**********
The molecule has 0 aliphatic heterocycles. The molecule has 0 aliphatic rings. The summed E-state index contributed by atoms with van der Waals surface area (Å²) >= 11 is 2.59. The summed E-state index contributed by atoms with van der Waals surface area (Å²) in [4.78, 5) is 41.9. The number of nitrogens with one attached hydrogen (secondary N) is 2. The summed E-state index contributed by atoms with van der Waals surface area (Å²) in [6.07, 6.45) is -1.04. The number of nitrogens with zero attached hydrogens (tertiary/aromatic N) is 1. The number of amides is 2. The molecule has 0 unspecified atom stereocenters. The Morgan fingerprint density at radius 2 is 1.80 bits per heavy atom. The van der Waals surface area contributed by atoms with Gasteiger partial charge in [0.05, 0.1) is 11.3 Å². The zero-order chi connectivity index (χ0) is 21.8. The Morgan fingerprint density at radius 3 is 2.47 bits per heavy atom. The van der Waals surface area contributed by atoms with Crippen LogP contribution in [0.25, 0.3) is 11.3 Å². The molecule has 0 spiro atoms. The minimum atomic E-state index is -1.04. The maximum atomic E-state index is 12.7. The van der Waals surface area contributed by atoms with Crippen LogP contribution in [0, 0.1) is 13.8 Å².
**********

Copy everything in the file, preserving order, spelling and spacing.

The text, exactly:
The molecule has 0 aliphatic heterocycles. The molecule has 0 aliphatic rings. The summed E-state index contributed by atoms with van der Waals surface area (Å²) >= 11 is 2.59. The summed E-state index contributed by atoms with van der Waals surface area (Å²) in [4.78, 5) is 41.9. The number of nitrogens with one attached hydrogen (secondary N) is 2. The summed E-state index contributed by atoms with van der Waals surface area (Å²) in [6.07, 6.45) is -1.04. The number of nitrogens with zero attached hydrogens (tertiary/aromatic N) is 1. The number of amides is 2. The molecule has 0 unspecified atom stereocenters. The Morgan fingerprint density at radius 2 is 1.80 bits per heavy atom. The van der Waals surface area contributed by atoms with Gasteiger partial charge in [0.05, 0.1) is 11.3 Å². The zero-order chi connectivity index (χ0) is 21.8. The Morgan fingerprint density at radius 3 is 2.47 bits per heavy atom. The van der Waals surface area contributed by atoms with Crippen LogP contribution in [0.25, 0.3) is 11.3 Å². The molecule has 0 spiro atoms. The minimum atomic E-state index is -1.04. The maximum atomic E-state index is 12.7. The van der Waals surface area contributed by atoms with Crippen LogP contribution in [0, 0.1) is 13.8 Å².